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The Principality of Liechtenstein lies between Austria and Switzerland, having Vaduz as capital. It took part in the Austrian postal services from 1770, and used the Austrian Empire issues when stamps were introduced. It issued its own first stamps in February 1912 with the inscription “K.K. Oesterr. Post im Fürstentum Liechtenstein” and the image of Prince Johann II - who was the monarch at the time. The stamps were designed by Koloman Moser and printed in Austria.
The Prince Johann II 1912 issues were perforated and printed over chalky paper, are quite common and do not hold a high catalogue value (over half a million copies were printed for the 5 Heller). They were re-printed three years later with a common paper, and are more valuable than the first printings (just over 90 thousand copies were printed for the 5 Heller). The celebration of 100 years of stamps in the principality appeared in a commemorative issue in 2012, containing pictures of the four princes who reigned during the period.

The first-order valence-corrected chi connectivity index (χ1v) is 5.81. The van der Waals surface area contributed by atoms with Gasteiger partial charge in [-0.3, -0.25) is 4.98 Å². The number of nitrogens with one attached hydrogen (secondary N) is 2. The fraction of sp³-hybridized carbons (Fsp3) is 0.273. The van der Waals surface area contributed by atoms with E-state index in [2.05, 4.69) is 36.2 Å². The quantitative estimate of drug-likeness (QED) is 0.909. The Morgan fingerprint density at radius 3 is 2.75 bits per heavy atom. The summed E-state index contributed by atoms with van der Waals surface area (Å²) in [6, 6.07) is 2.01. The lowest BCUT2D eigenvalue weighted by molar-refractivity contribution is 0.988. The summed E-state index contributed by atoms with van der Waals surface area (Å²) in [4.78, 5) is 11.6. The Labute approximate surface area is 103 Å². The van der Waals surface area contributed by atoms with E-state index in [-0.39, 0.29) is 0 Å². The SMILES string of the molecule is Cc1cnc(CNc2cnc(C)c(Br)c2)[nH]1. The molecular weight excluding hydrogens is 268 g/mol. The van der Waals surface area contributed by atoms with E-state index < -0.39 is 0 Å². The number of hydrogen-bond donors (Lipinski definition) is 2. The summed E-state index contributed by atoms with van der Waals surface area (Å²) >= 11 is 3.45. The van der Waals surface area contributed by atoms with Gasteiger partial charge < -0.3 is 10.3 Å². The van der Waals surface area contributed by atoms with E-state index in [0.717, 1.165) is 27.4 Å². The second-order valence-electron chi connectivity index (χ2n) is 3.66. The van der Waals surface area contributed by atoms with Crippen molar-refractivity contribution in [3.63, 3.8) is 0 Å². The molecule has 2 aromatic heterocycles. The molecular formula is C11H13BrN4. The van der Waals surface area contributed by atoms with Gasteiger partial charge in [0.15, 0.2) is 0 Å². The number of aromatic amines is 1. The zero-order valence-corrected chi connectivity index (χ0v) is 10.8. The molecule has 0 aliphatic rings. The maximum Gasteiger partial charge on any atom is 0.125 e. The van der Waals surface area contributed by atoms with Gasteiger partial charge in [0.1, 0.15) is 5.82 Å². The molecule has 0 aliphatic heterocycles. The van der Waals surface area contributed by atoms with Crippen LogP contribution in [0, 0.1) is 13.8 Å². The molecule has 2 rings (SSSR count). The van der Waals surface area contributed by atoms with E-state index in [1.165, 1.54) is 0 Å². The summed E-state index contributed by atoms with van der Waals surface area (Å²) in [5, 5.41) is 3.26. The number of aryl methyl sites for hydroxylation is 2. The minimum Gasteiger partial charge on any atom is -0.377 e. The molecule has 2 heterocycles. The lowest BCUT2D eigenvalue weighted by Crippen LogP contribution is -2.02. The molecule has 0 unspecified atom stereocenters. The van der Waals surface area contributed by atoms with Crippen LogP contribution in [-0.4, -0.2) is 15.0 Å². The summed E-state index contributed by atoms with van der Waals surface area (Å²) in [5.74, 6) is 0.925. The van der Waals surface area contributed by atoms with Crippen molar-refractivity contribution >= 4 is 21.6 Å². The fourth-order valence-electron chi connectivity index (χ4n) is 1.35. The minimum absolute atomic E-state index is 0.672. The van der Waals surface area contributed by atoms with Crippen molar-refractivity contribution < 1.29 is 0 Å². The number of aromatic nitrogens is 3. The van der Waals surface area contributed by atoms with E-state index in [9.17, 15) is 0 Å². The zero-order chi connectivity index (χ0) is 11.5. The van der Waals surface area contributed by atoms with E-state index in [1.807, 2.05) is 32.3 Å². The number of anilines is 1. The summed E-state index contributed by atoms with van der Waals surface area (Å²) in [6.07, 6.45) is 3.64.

The values of Liechtenstein’s first stamps were in the Austrian currency, the Heller. Given the principality’s customs union with Switzerland, the value in the stamps changed to Swiss Francs in 1921. During that year, some Swiss stamps were used in Liechtenstein. Clear Liechtensteiner cancel on Swiss issues are very scarce and valuable.
Catalogue Value: Unused *, Used *
* 0.1 - 49 USD
** 50 - 99 USD
*** 100 - 499 USD
**** 500 - 999 USD
***** 1'000 - 9'999 USD
****** + 10'0000 USD
The First Issues Blog is a place to discuss about the stamp number 1 of each country, territory, district, etc. Each additional item to my new collection shall receive a small description about the item, its history and curiosities.
Note that I may add more than 1 'number one' stamp to a place. This happens as I judge that in the case of independence or any other political issue that changed the postal history or when I deemed interesting to do so. This will be noted on the posts when it happens.